How to quickly get list of all applications installed on your UNIX/Linux machines

In this tutorial I'll try to present how to quickly get the list of all applications installed on UNIX/Linux hosts. The procedure applies to the most popular UNIX/Linux distributions but is also applicable to windows hosts and some other hardware (e.g. firmware version on routers etc.). The procedure could help you track your software inventory and get notifications whenever users install/uninstall applications on their machines.

Step 1: Preparing UNIX/Linux hosts (important)

Note that data about installed applications will be collected via SNMP. In order to properly discover and collect data from hosts using SNMP, it's necessary to install and enable the SNMP Agent on the device itself also make sure that SNMP protocol is enabled on your firewall.

Step 2: Discovering UNIX/Linux machines

I'll be using free version of Verax NMS & APM because of its installed software monitor (it's limited to 10 devices but it should be enough for small network). The first thing you need to do after installation is to let system discover all your UNIX/Linux machines.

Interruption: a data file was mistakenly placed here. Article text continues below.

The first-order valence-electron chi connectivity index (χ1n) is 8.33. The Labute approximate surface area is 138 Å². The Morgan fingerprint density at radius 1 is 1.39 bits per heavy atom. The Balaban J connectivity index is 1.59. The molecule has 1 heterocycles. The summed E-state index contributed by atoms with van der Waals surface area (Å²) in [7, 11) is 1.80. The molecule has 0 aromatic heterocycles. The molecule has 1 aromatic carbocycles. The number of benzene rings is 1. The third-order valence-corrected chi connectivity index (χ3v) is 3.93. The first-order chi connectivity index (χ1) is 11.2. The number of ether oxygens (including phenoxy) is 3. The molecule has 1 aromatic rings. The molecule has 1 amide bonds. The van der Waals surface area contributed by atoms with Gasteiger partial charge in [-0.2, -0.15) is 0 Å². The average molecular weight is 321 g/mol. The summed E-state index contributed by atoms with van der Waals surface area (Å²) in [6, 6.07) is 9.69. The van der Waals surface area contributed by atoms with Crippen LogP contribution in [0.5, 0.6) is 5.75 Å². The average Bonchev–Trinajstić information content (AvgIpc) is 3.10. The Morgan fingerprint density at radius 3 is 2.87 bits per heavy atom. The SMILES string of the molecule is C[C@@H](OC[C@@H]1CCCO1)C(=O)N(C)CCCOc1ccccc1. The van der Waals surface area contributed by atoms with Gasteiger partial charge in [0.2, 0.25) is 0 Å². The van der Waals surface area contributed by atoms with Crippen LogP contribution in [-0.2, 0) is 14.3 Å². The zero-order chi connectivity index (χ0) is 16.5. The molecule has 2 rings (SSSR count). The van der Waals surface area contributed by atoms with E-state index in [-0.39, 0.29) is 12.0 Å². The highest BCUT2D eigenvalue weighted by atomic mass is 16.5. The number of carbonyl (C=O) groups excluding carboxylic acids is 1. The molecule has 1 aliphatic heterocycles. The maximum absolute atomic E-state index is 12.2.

1. Click the Discovery button from the options panel in the upper-right corner and go to Scan networks tab.
  2. Select Add from the menu and click Go.
Figure 1: Scan definition
  1. Now, you have to specify your network settings - just fill in the basic mandatory parameters such as IP addresses range in the network section and select SNMP login credentials. You can leave additional parameters in default.
  2. Click Save changes to confirm.
Figure 2. Settings dialog
  1. Now, select the network you've just added and click the Discover now button.
  2. The scan process will take a couple of minutes, depending on the size of your network (it's faster to start the discovery process for a single network at a time, instead of multiple networks simultaneously).The bar on the top of the view will display the current progress of the discovery process. Once the scan process has been completed, you will be shown the scan results.
  3. Select all your UNIX/Linux machines (all with "Unix Host" in Device Type column) and click Next.
Figure 3. Network scan results with selected UNIX Host

  1. For all selected devices the system automatically discovers interfaces, processors, disks, etc. it will also configure default monitors including Installed software sensor, which we needed to collect data about installed applications.

Note: Discovered applications/services tabs contain the list of services or applications such as database servers that can be monitored as separate entities. They do not contain information about desktop applications such as web browsers, etc.